James Cameron’s epic “Titanic” centers on a fictional love story between a young, spirited socialite from Philadelphia traveling first class and an artist who worked and drew his way through Europe and won in a card game his third-class passage on the ill-fated ocean liner.
Cameron’s powerful story that hooks and holds viewers for 3 1/2 hours may have been inspired, in part, by an equally poignant true love demonstrated on the deck of the Titanic the night of April 14, 1912, when the ship hit an iceberg off Newfoundland.
Isidor Straus, founder of R.H. Macy’s — the world’s largest department store — and his wife, Ida, were among the Titanic’s illustrious passengers, among them New York real estate tycoon Col. John Jacob Astor — then the richest man in the United States — steel magnate Arthur Ryerson and the “Unsinkable Molly Brown,” the poor Colorado mountain girl whose miner husband had struck it rich.
Donald Straus, a Somesville resident whose father, Percy, was one of Isidor and Ida Straus’ three sons, recalled last week the much-quoted anecdote about his grandparents’ last moments on the Titanic.
The Strauses were standing on the ship’s boat deck. The couple had been married for close to half a century. She refused to get into lifeboat No. 8 that was filling rapidly with women and children.
“She said, `We have been living together for many years. Where you go, I go’,” her grandson said, quoting eyewitness accounts.
In the chilly night, Ida Straus removed her fur coat and put it on the shoulders of her maid who was lowered away in the lifeboat.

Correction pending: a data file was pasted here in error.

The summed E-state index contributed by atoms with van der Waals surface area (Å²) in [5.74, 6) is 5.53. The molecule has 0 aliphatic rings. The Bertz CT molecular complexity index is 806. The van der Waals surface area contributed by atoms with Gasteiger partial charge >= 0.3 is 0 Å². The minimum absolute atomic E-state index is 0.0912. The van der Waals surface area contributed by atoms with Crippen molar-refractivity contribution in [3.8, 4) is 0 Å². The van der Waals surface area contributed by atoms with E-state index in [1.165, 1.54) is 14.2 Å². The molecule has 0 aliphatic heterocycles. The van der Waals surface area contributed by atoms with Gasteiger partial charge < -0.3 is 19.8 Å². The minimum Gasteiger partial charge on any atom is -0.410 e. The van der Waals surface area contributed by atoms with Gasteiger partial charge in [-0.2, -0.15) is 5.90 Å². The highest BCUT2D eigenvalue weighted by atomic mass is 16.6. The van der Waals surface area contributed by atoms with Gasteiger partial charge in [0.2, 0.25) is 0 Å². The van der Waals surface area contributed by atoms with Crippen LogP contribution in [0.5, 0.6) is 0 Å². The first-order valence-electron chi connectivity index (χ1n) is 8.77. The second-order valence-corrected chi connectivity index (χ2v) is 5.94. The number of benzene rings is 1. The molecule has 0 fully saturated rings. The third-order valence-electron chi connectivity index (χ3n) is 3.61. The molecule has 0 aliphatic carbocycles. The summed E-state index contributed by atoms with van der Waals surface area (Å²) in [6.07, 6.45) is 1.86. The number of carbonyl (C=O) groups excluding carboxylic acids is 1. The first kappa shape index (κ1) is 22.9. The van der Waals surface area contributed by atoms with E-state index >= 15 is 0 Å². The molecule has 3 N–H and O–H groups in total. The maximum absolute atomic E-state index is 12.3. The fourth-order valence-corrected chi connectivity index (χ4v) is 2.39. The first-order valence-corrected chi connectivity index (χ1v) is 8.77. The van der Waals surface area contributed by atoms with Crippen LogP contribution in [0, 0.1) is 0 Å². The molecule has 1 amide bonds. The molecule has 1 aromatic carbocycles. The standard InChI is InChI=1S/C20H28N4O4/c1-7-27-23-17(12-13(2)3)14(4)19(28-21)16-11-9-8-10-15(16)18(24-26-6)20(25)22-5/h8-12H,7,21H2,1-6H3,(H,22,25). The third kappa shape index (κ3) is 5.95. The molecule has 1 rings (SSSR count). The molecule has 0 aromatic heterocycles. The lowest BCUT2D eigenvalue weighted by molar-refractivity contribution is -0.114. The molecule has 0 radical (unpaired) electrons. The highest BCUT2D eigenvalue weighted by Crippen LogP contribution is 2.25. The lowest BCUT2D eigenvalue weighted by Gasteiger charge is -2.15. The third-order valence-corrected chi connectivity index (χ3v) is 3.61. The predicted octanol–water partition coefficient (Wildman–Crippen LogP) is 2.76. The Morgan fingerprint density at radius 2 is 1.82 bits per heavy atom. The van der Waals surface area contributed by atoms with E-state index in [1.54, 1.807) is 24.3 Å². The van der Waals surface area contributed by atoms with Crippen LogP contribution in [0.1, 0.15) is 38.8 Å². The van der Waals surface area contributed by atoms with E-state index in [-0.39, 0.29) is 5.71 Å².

“She said, `I think you will need this more than I will’,” Straus said.
The Strauses are said to have stood hand in hand on the poop deck where most of the remaining passengers clustered after the lifeboats had gone.
“They are said to have stood side by side, calmly and lovingly, as the ship went down,” Straus said.
The Strauses’ death made front-page headlines on the New York Times. Not only had the patriarch and his three sons developed Macy’s into a retail giant, but he and his wife were also great philanthropists who had established the Educational Alliance, helping immigrants like their own ancestors to learn English and become good American citizens.
The couple’s death was a great blow to their family.
“They were all devastated by it. My grandparents were tremendously warm people who were adored by their children,” Straus said.
Straus, a mediator and arbitrator by profession, and his wife, Beth, summered for years on Mount Desert Island before making it their year-round home in 1972. He is a trustee of College of the Atlantic in Bar Harbor. She oversees the Asticou Azalea Garden in Northeast Harbor.
Both 82, the couple share a love of sailing that has spanned their long marriage. The loss of his grandparents at sea never deterred them from venturing, often alone, in their 38-foot Shannon cutter, the Sea Otter, around the Gulf of Maine. These days, they still cruise in a trawler-style power boat.
The Strauses say the Titanic’s sinking and his grandmother’s decision to go down with her husband after their long marriage never fails to crop up when the going gets rough at sea.
“He always reminds me of it when we are out in the boat and it gets terribly rough,” Beth Straus chuckled, gently chiding her husband.